So look, here's the deal. Yes, it's another random, spectacularly normal, person setting up a blog. No, it's probably not going to get updated very often. Yes, there's a reasonable chance that you'll come back in a year and this will still be the only post on here. No, I'm not expecting anyone to read it. All of which sounds like a pretty bad basis on which to start a blog, but allow me to explain.
There's a long tail of blogs out there that were founded on exactly that basis. I've never done the numbers, but I suspect - no, I know - that for every regularly updated, well written, widely read blog, there are 100 that were a wet Sunday afternoon diversion and now sit abandoned, a Christmas puppy that finds its way to the dog's home before New Year's Eve.
The thing is, like those puppies, just because they're in the dog's home, doesn't mean they're useless. Blogs mean different things to different people. It's true that there's an awful lot of mundane cruft out there, but blogs, even those abandoned, are also realising the potential of the internet to be a big bin of knowledge. Blogs sweep up that knowledge that isn't worth knowing, or at least not in the collective sense. No-one needs a wikipedia article about StackOverflowError in java.util.regex.Pattern, or quirks in Weblogic's servlet implementation but when you come across that problem, it sure is useful information.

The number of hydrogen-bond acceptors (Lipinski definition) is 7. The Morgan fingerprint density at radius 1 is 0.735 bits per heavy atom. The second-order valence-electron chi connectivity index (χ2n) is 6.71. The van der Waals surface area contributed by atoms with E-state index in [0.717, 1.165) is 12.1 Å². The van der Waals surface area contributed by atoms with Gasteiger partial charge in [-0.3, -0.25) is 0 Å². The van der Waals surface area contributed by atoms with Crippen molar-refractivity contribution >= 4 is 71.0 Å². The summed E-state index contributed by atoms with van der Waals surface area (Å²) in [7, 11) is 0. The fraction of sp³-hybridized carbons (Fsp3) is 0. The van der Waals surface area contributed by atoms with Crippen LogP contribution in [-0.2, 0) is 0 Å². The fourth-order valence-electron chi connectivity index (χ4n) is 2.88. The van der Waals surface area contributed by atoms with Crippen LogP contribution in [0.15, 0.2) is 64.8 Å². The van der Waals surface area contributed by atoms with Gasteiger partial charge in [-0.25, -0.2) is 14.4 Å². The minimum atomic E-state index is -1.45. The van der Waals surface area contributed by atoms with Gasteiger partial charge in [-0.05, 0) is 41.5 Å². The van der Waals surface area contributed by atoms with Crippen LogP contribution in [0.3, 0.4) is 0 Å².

And that leads me here. I've taken an awful lot from other people - fixes, workarounds, walkthroughs, or just plain advice - and it seems to me that maybe I should get off my butt and put something back in that bin of knowledge. Sure, it might just all go to waste, but perhaps one day, someone will be trawling the 85th page of their Google search on some weird error they've seen, and my blog will give them just a hint on how they might solve it. Job done.
As a side effect, it's also just a useful exercise in writing. I don't do enough of it and I should do more. You never know, I might even improve with time.